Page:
What is the Green Card Process for Sponsoring a Sibling?

What is the Green Card Process for Sponsoring a Sibling?It is well known that the U.S. citizens can sponsor their immediate relatives for lawful status and bring them to the U.S. Likewise, they can also get their brothers or sisters U.S. green cards.

U.S. citizens are allowed to sponsor their brothers or sisters and immediate relatives in order to promote family unity. This gives the family members of U.S. citizens an opportunity to live in America.

To sponsor a brother or sister for a green card, one must have obtained U.S. citizenship through naturalization or must be a U.S. citizen by birth. The sponsoring U.S. citizen must not be a minor and must be above age 21. It must be remembered that the permanent residents cannot sponsor their brothers or sisters and only the U.S. citizens can do so.

U.S. citizens can sponsor their brothers or sisters but they belong to the family preference category and not to the immediate relatives category. The ones who belong to the preference category need to wait for a long time to get green cards. They need to wait for a minimum of 10 years to get green cards. Beneficiaries who belong to countries like China, India, and the Philippines need to wait for more than ten years to immigrate to the U.S.

A U.S. citizen, to get his or her brother or sister a green card must first file an immigrant petition, Form I-130, Petition for Alien Relative, for the beneficiary (U.S. citizen’s brother or sister). This is the first step in the process of sponsoring a brother or sister.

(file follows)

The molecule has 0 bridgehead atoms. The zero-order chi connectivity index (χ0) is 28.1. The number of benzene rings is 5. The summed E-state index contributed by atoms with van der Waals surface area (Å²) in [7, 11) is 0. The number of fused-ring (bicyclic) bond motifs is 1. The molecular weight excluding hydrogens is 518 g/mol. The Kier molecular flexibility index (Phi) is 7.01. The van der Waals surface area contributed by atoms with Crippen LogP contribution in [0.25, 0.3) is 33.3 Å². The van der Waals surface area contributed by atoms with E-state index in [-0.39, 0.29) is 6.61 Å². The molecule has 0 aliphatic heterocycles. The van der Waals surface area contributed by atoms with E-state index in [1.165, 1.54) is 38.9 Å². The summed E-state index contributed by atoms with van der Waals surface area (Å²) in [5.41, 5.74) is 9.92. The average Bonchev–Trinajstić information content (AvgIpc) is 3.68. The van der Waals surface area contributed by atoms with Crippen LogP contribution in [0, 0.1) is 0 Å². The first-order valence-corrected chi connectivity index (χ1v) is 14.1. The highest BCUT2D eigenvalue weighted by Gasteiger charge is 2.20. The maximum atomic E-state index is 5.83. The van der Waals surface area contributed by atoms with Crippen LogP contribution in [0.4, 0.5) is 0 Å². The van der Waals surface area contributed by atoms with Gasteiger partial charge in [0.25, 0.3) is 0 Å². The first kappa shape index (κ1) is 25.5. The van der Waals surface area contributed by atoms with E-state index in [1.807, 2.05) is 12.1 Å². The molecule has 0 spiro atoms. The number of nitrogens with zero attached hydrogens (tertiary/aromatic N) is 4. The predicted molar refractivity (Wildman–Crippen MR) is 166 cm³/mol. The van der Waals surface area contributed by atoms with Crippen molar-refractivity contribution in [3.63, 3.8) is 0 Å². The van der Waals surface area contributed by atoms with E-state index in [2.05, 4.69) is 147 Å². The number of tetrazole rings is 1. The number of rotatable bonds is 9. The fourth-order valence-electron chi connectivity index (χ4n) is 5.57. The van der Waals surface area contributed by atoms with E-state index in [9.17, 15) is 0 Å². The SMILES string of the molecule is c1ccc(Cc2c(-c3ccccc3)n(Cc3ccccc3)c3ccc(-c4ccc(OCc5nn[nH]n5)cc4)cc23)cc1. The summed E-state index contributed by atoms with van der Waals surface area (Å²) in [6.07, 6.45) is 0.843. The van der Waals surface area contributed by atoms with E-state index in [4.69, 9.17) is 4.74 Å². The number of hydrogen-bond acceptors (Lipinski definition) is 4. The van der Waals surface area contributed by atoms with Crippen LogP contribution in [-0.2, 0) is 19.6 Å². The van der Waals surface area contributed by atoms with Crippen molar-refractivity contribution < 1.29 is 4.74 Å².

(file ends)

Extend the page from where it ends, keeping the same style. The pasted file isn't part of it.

Once this immigrant petition is approved by the U.S. Citizenship and Immigration Services (USCIS), the petition will be forwarded to the U.S. Consulate or Embassy in the beneficiary’s home country. Then the beneficiary must then file an application for an immigrant visa in the consulate or embassy in his or her home country.

This will not happen immediately and the immigrant petition will not be approved immediately. USCIS will take years to approve immigrant petitions filed by U.S. citizens on behalf of their brothers or sisters.

After Form I-130 is approved, the beneficiary can apply for an immigrant visa after his or her priority date becomes current and after the overseas U.S. Consulate or Embassy requires him or her to do so. After applying for an immigrant visa, the beneficiary must appear for a medical examination and for a visa interview. If the interview is successful, an immigrant visa will be issued to the beneficiary with which he or she can travel to the U.S.

If the beneficiary is in the U.S., he or she can go for adjustment of status. In this case, the U.S. citizen needs to file Form I-130 for the beneficiary and the beneficiary can file Form I-485 while in the U.S. But the beneficiary cannot file Form I-485 for adjustment of status when the U.S. citizen sponsor files Form I-130. The beneficiary needs to wait until an immigrant visa number becomes available. While waiting for the immigrant visa number to become current, the beneficiary must maintain nonimmigrant status.

Only 65,000 immigrant visas are issued every year to the brothers and sisters of U.S. citizens every year. Due to this, the brothers and sisters of U.S. citizens need to wait for several years to immigrate to the U.S.